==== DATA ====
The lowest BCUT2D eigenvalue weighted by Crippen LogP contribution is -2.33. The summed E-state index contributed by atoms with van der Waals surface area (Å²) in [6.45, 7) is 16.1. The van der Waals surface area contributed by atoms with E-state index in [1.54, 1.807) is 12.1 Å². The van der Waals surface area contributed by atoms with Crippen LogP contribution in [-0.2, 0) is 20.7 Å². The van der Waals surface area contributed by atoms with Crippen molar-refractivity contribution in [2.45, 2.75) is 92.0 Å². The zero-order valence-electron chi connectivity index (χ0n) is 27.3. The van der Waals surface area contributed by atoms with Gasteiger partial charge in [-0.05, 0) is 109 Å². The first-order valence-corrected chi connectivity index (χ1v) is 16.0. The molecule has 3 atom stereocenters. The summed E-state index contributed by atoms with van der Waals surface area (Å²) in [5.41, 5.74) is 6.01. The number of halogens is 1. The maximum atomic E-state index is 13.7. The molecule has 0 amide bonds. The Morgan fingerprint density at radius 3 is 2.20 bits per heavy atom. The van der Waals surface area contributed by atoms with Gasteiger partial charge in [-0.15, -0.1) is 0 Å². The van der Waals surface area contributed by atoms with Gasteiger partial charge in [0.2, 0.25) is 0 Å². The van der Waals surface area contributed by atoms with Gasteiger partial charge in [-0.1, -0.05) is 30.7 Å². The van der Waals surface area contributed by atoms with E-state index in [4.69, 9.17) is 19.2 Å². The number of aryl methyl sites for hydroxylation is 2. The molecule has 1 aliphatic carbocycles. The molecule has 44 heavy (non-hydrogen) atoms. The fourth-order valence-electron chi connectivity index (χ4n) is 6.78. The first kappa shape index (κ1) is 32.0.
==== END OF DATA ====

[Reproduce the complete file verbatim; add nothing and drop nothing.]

The lowest BCUT2D eigenvalue weighted by Crippen LogP contribution is -2.33. The summed E-state index contributed by atoms with van der Waals surface area (Å²) in [6.45, 7) is 16.1. The van der Waals surface area contributed by atoms with E-state index in [1.54, 1.807) is 12.1 Å². The van der Waals surface area contributed by atoms with Crippen LogP contribution in [-0.2, 0) is 20.7 Å². The van der Waals surface area contributed by atoms with Crippen molar-refractivity contribution in [2.45, 2.75) is 92.0 Å². The zero-order valence-electron chi connectivity index (χ0n) is 27.3. The van der Waals surface area contributed by atoms with Gasteiger partial charge in [-0.05, 0) is 109 Å². The first-order valence-corrected chi connectivity index (χ1v) is 16.0. The molecule has 3 atom stereocenters. The summed E-state index contributed by atoms with van der Waals surface area (Å²) in [5.41, 5.74) is 6.01. The number of halogens is 1. The maximum atomic E-state index is 13.7. The molecule has 0 amide bonds. The Morgan fingerprint density at radius 3 is 2.20 bits per heavy atom. The van der Waals surface area contributed by atoms with Gasteiger partial charge in [-0.15, -0.1) is 0 Å². The van der Waals surface area contributed by atoms with Gasteiger partial charge in [0.2, 0.25) is 0 Å². The van der Waals surface area contributed by atoms with Gasteiger partial charge in [-0.1, -0.05) is 30.7 Å². The van der Waals surface area contributed by atoms with E-state index in [4.69, 9.17) is 19.2 Å². The number of aryl methyl sites for hydroxylation is 2. The molecule has 1 aliphatic carbocycles. The molecule has 44 heavy (non-hydrogen) atoms. The fourth-order valence-electron chi connectivity index (χ4n) is 6.78. The first kappa shape index (κ1) is 32.0.